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Review: Before RuPaul, the documentary ‘Paris Is Burning’ illuminated drag

Butch Queens in Drag, Brooklyn ball, 1986. Credit: Jennie Livingston
A Brooklyn drag ball, from the documentary “Paris Is Burning.”
(Jennie Livingston / Janus Films)

Over the past decade, Jennie Livingston’s landmark 1990 documentary “Paris Is Burning” has had a renaissance of sorts, thanks in no small part to the popularity of “RuPaul’s Drag Race.” Word is that host RuPaul requires the contestants to watch the influential documentary before filming, and its lingo peppers the show’s dialogue along with frequent references to the film. If you’ve never seen “Paris Is Burning,” you’re only getting half of what “Drag Race” has to offer, so a new restoration and theatrical re-release of the film courtesy of Janus Films is the perfect opportunity to catch up.

Livingston’s wildly entertaining, deeply humanitarian and fundamentally educational film has been restored and digitally remastered by the UCLA Film and Television Archive in conjunction with the Sundance Institute and Outfest UCLA Legacy Project, and though it’s nearly three decades old, it feels as vibrant and bracingly honest as it has always been.

Livingston dives into the ball scene of 1980s New York with an anthropologist’s eye and a big beating heart. White block letters on black backgrounds announcing a new teacher or subject serve as blackboard lessons. Here are the legendary house mothers Pepper LaBeija, Angie Xtravaganza and Willi Ninja. Here are lessons in “categories,” “reading,” “shade” and “mopping.”

The impossibly young African American and Latinx gay teens educate Livingston about the details of street life and ball life, while self-proclaimed “old-school” queen Dorian Corey serves as the educator about the finer points of language and the deeper sociocultural meanings of drag. The straight-shooting Corey always keeps it 100% real (though the footage shot in her apartment takes on a new, rather ghoulish meaning with the knowledge that a mummified body was discovered in the closet after her death in 1993).

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Watching “Paris Is Burning” 30 years later doesn’t feel like discovering new, uncharted territory. Drag is big business now, with hours of weekly cable programming dedicated to “Drag Race” and Ryan Murphy and Steven Canals’ acclaimed series “Pose” on FX, which documents the same scene. Livingston’s warmth toward her subjects, and their youthful playfulness emanates off the screen, though the defiantly celebratory energy, embodied with such vigor by the stunning Venus Xtravaganza, is often spiked with stark reality checks about the mortal dangers of living as a trans woman or gay person of color. Unfortunately, that feels too familiar to dismiss as a product of the era.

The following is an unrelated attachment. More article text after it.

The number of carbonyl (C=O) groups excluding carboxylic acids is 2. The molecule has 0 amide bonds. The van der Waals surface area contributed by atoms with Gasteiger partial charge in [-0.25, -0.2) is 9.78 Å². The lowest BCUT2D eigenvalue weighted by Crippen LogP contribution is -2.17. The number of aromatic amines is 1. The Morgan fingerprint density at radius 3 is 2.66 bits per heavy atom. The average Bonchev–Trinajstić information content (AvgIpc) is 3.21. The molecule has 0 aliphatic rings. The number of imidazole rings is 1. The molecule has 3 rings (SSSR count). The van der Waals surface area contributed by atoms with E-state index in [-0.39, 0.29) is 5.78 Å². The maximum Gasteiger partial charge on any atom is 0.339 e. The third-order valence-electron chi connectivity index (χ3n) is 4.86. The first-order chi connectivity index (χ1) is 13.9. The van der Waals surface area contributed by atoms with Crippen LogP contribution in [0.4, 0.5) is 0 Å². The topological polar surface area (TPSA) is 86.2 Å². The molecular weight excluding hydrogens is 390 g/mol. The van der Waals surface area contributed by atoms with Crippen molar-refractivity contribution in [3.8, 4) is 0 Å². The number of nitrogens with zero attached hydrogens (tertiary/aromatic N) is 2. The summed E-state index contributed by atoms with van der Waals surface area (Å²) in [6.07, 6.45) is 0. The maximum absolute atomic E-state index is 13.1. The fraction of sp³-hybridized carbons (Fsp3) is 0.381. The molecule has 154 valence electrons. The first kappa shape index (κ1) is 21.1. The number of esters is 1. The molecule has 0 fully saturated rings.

There is such a strong sense of time in “Paris Is Burning,” in which Livingston has captured a specific moment of late ’80s excess, and how it interacted with gender, sexuality, class and race for racial and sexual minorities. More than anything else, the balls are about performing class than they are about performing gender. The balls allow a space for a gay black man to prove he can pass in the “executive realness” category when the real world might not think so. The ball creates a space for high-fashion swanning, evening-bag clutching, champagne-swilling and nautical sportswear when that is otherwise not afforded to the marginalized participants.

De facto narrator Corey speaks with directness about the class and racial structures that prevent queer people of color from achieving the kind of wealth that they emulate, and Livingston urgently pushes this message of class disparity and class performance, inserting shots of wealthy white New Yorkers and fashion magazines. It is called “voguing” after all.

It’s devastating to consider that so many of the subjects, who are so young in the film, are no longer alive, some due to AIDS-related illnesses. Ninja, Octavia St. Laurent and Angie Xtravaganza never made it to their 50th birthdays; LaBeija and Corey never saw 60. Venus Xtravaganza was found murdered in a hotel room during filming, and her death is a tragic, sobering moment that her mother Angie treats with a knowing sadness. But for a brief moment, they all glowed and glittered on the runway, twisting their lithe bodies into pretzel poses with ease. They were opulent. They owned everything. They burned bright and the light still hasn’t gone out.

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‘Paris Is Burning’

Rated: R for language and sexuality

Running time: 1 hour, 17 minutes

Playing: Starts July 5, Landmark Nuart Theater, West L.A.

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